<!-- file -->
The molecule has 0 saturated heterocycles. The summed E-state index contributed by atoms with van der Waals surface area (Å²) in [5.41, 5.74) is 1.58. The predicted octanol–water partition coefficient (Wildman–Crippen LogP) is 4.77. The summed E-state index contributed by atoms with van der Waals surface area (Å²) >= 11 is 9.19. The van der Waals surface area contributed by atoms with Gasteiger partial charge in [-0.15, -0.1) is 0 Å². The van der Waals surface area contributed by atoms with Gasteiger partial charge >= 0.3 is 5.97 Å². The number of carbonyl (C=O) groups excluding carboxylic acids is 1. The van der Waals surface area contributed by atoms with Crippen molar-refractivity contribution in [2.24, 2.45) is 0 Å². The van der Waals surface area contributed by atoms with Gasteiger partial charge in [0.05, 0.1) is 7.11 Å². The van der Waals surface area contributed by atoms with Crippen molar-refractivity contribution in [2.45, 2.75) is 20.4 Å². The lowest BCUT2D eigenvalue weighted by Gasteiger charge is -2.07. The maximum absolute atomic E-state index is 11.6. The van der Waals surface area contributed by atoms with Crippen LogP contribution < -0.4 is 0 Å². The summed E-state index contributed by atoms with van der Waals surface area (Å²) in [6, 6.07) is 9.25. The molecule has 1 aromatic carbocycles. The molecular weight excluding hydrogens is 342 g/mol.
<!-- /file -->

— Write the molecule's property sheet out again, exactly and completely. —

The molecule has 0 saturated heterocycles. The summed E-state index contributed by atoms with van der Waals surface area (Å²) in [5.41, 5.74) is 1.58. The predicted octanol–water partition coefficient (Wildman–Crippen LogP) is 4.77. The summed E-state index contributed by atoms with van der Waals surface area (Å²) >= 11 is 9.19. The van der Waals surface area contributed by atoms with Gasteiger partial charge in [-0.15, -0.1) is 0 Å². The van der Waals surface area contributed by atoms with Gasteiger partial charge >= 0.3 is 5.97 Å². The number of carbonyl (C=O) groups excluding carboxylic acids is 1. The van der Waals surface area contributed by atoms with Crippen molar-refractivity contribution in [2.24, 2.45) is 0 Å². The van der Waals surface area contributed by atoms with Gasteiger partial charge in [0.05, 0.1) is 7.11 Å². The van der Waals surface area contributed by atoms with Crippen molar-refractivity contribution in [2.45, 2.75) is 20.4 Å². The lowest BCUT2D eigenvalue weighted by Gasteiger charge is -2.07. The maximum absolute atomic E-state index is 11.6. The van der Waals surface area contributed by atoms with Crippen LogP contribution < -0.4 is 0 Å². The summed E-state index contributed by atoms with van der Waals surface area (Å²) in [6, 6.07) is 9.25. The molecule has 1 aromatic carbocycles. The molecular weight excluding hydrogens is 342 g/mol.